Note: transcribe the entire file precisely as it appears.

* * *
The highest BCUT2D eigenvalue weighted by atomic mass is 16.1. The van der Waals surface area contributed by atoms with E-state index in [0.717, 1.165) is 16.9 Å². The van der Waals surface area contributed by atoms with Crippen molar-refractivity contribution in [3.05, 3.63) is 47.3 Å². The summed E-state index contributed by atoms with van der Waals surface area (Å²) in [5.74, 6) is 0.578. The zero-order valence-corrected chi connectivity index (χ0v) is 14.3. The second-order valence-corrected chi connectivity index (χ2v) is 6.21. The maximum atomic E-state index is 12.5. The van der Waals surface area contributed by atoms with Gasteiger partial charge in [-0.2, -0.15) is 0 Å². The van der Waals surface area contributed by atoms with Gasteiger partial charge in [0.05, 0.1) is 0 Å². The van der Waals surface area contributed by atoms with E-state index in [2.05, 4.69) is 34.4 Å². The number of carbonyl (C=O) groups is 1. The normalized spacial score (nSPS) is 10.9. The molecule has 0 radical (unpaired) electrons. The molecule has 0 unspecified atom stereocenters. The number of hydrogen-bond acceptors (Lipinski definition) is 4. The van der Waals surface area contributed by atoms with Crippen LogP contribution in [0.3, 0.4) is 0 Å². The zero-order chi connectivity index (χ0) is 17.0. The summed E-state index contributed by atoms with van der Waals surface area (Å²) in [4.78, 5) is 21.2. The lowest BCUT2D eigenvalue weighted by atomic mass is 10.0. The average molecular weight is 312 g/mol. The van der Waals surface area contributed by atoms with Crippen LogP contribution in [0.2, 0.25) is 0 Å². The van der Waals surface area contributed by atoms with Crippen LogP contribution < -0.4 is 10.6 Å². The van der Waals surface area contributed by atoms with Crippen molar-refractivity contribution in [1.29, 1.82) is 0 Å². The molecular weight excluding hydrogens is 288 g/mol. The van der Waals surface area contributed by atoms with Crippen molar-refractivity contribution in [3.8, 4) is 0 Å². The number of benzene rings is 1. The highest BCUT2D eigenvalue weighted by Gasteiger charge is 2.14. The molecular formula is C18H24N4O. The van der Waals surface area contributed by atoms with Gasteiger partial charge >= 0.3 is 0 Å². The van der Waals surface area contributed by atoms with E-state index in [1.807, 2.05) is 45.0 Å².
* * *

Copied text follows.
The highest BCUT2D eigenvalue weighted by atomic mass is 16.1. The van der Waals surface area contributed by atoms with E-state index in [0.717, 1.165) is 16.9 Å². The van der Waals surface area contributed by atoms with Crippen molar-refractivity contribution in [3.05, 3.63) is 47.3 Å². The summed E-state index contributed by atoms with van der Waals surface area (Å²) in [5.74, 6) is 0.578. The zero-order valence-corrected chi connectivity index (χ0v) is 14.3. The second-order valence-corrected chi connectivity index (χ2v) is 6.21. The maximum atomic E-state index is 12.5. The van der Waals surface area contributed by atoms with Gasteiger partial charge in [-0.2, -0.15) is 0 Å². The van der Waals surface area contributed by atoms with Gasteiger partial charge in [0.05, 0.1) is 0 Å². The van der Waals surface area contributed by atoms with E-state index in [2.05, 4.69) is 34.4 Å². The number of carbonyl (C=O) groups is 1. The normalized spacial score (nSPS) is 10.9. The molecule has 0 radical (unpaired) electrons. The molecule has 0 unspecified atom stereocenters. The number of hydrogen-bond acceptors (Lipinski definition) is 4. The van der Waals surface area contributed by atoms with Crippen LogP contribution in [0.3, 0.4) is 0 Å². The zero-order chi connectivity index (χ0) is 17.0. The summed E-state index contributed by atoms with van der Waals surface area (Å²) in [4.78, 5) is 21.2. The lowest BCUT2D eigenvalue weighted by atomic mass is 10.0. The average molecular weight is 312 g/mol. The van der Waals surface area contributed by atoms with Crippen LogP contribution in [0.2, 0.25) is 0 Å². The van der Waals surface area contributed by atoms with Crippen LogP contribution < -0.4 is 10.6 Å². The van der Waals surface area contributed by atoms with Crippen molar-refractivity contribution in [1.29, 1.82) is 0 Å². The molecular weight excluding hydrogens is 288 g/mol. The van der Waals surface area contributed by atoms with Crippen molar-refractivity contribution in [3.8, 4) is 0 Å². The number of benzene rings is 1. The highest BCUT2D eigenvalue weighted by Gasteiger charge is 2.14. The molecular formula is C18H24N4O. The van der Waals surface area contributed by atoms with Gasteiger partial charge >= 0.3 is 0 Å². The van der Waals surface area contributed by atoms with E-state index in [1.807, 2.05) is 45.0 Å².